Reza likes to supervise those productions that are considered important – generally in London, New York, France and Germany. The rest? "I don't even go and see them," she says dismissively. Apparently, when she was invited to the gala 1,000th performance of 'Art' in London, she went to the pre-show drinks then sneaked out to watch another play before turning up at the after-show party where she pretended that she'd been there for the whole time. Recently, she did enjoy a production of A Spanish Play directed by Krystian Lupa in Warsaw. "It was not funny at all. It was great," she says. "Sometimes after watching a production, I'm full of joy. I see things I haven't seen before and it's a real discovery. But that's rare."

God of Carnage reunites her with the A-team who brought 'Art' to the West End in 1996: Matthew Warchus (who also directed the London premieres of The Unexpected Man and Life x 3); Pugh; her English translator Christopher Hampton; and Stott, who was in the original cast. She must really trust them to do a good job by now? "It's difficult to answer this question. I like them very much and of course I trust them – in a way. They are brilliant people, gifted people, but I could not say we are in a passive, quiet relationship."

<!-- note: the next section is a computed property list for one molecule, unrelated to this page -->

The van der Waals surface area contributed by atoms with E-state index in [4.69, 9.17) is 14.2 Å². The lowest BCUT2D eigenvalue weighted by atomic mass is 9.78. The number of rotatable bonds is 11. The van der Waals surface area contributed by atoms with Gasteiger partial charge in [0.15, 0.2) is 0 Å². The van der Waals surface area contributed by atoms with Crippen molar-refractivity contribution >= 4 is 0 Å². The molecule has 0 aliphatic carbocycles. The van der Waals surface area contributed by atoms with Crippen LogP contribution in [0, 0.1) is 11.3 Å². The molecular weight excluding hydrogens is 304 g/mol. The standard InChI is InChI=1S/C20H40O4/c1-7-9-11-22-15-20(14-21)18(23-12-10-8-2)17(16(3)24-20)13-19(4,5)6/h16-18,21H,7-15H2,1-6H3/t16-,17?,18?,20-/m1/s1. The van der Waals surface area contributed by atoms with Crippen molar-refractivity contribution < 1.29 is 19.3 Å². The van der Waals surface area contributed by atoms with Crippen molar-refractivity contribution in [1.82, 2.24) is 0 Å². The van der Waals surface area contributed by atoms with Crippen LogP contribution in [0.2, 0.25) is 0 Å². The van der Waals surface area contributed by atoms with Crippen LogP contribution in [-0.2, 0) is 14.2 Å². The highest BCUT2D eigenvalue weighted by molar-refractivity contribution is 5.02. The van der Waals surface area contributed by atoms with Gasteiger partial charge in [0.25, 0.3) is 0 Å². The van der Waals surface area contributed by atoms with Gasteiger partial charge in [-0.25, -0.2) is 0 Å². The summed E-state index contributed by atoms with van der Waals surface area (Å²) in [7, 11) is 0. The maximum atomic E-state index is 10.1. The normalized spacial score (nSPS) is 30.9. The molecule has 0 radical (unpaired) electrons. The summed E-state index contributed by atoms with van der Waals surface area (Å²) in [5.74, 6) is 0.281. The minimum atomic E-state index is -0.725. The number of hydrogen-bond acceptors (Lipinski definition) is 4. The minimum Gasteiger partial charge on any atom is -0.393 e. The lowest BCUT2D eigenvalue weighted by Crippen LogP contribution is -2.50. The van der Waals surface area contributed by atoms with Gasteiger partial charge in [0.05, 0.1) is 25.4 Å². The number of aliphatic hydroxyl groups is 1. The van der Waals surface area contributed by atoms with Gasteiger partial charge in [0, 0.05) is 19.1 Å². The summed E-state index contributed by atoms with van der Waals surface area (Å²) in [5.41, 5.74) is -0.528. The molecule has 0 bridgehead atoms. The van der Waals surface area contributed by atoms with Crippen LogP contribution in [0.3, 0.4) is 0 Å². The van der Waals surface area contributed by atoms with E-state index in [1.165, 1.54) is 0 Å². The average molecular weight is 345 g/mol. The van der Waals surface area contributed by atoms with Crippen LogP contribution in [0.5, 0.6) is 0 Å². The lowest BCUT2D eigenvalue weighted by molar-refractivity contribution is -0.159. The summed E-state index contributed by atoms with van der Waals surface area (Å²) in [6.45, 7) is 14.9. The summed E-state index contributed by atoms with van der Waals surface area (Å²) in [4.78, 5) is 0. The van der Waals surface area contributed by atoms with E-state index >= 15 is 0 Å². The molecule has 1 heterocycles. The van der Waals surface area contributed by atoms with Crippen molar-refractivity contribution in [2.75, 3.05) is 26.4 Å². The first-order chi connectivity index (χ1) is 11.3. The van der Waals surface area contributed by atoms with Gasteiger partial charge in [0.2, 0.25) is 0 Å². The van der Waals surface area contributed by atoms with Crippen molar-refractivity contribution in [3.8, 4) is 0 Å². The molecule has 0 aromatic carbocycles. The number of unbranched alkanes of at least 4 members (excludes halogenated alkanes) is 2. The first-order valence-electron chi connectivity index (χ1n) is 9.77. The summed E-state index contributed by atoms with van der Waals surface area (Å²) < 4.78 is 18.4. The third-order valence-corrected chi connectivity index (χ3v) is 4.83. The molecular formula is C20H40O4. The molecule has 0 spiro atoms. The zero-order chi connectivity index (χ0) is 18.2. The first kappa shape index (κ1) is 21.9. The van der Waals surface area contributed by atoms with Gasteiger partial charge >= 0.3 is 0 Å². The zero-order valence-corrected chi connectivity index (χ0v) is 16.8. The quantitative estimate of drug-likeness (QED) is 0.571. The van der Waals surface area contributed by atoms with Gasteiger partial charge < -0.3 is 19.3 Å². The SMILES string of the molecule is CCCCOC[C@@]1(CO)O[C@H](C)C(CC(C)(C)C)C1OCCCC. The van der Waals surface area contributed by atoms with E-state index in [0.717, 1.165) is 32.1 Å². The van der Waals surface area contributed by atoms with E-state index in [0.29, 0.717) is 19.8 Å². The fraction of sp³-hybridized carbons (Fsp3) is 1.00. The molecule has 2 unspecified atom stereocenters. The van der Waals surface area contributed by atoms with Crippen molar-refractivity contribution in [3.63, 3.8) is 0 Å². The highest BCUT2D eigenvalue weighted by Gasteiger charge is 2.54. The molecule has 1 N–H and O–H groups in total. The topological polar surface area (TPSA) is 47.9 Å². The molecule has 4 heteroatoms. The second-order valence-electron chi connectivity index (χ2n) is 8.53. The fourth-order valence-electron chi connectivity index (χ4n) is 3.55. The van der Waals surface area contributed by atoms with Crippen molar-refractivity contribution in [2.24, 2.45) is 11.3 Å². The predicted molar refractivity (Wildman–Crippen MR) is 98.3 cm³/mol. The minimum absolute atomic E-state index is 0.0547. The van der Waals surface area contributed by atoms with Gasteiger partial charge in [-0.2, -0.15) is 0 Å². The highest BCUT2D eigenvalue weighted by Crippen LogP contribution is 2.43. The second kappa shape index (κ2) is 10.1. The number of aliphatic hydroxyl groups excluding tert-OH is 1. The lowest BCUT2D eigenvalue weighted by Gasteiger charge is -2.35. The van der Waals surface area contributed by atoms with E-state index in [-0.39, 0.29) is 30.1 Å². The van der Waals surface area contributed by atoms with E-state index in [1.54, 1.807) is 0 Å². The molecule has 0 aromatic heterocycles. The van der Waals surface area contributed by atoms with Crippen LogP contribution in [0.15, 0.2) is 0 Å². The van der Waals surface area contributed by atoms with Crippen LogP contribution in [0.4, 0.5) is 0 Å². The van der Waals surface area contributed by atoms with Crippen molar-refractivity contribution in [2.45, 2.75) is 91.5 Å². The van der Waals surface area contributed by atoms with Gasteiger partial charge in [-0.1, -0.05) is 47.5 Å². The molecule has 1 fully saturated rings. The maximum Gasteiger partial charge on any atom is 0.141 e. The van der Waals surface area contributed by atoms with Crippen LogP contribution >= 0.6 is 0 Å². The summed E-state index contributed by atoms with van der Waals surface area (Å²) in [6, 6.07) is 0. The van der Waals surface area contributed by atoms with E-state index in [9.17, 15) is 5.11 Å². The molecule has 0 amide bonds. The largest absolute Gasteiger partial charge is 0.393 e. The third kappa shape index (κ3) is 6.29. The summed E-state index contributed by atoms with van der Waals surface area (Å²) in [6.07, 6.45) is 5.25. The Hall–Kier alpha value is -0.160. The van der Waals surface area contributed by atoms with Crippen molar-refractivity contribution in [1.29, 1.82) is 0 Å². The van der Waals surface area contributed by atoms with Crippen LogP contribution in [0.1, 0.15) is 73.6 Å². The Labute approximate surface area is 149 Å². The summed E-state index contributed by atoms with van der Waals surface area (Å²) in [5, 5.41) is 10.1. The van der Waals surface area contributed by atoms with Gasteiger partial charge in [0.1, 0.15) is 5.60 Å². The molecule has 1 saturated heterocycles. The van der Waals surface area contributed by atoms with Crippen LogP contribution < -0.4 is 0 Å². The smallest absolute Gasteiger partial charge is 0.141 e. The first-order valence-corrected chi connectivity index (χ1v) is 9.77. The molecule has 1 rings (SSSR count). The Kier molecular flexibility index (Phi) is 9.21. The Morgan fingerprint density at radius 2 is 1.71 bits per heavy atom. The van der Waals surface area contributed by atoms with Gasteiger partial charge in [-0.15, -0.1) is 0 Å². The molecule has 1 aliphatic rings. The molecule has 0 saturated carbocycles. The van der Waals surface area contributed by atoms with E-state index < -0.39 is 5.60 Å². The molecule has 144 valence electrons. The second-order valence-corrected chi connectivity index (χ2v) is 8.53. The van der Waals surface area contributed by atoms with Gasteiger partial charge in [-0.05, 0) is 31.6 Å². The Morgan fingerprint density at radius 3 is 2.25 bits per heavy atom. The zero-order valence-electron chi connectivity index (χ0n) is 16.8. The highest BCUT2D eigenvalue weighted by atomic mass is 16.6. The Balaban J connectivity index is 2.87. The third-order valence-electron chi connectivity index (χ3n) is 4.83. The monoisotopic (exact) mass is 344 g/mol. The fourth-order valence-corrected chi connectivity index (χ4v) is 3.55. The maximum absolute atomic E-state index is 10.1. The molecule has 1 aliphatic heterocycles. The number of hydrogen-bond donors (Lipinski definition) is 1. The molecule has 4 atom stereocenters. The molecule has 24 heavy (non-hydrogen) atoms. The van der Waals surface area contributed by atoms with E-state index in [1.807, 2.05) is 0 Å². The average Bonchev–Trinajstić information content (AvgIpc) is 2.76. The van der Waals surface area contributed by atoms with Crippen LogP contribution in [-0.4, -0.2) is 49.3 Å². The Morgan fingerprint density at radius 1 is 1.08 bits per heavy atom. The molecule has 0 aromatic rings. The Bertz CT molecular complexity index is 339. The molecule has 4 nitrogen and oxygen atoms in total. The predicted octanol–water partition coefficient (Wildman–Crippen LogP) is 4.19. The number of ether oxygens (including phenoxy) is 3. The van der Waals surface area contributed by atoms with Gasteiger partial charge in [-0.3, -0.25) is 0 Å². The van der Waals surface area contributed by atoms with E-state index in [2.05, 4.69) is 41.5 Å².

When one actress buckled under the pressure and left the original cast of Life x 3 two weeks before it opened in Paris in 2001 ("She couldn't manage the part – not enough skill..."), Reza, a trained actress, stepped into the breach. "I was packing to go and see The Unexpected Man with Alan Bates in New York when the director called me. I thought it was a pure catastrophe but he said that he had a wonderful idea for another actress. I thought, 'I bet I'm not going to agree.' He said, 'You!' And I said, 'When do I start?'"

Not even Sarkozy was exempt from the writer's famously steely control. "During the time I was very close to him and looking at him with my pen and cahier, he was mine. I took from him what I wanted and I was the master of him. He was my Sarkozy. Now, he's on his own," she shrugs. "I look at this man, doing things on his own and it's very bizarre."

Dawn, Dusk or Night, published here next month, is a characteristically mysterious portrait, beginning with the prophetic (in the post-Carla Bruni era) words "L'homme seul est un rêve". Her stream-of-consciousness prose revels in deliciously trivial details about the President – his magpie-eye for expensive watches, his sweet tooth – as well as chronicling meetings with everyone from Tony Blair to Barack Obama. "When I told my friends I was going to write a portrait of Sarkozy, they thought I was crazy," Reza says. "He's a man who has always inspired passionate feelings. When people say it's the end of Sarkozy, it's no more the end than it was la gloire éternelle six months ago."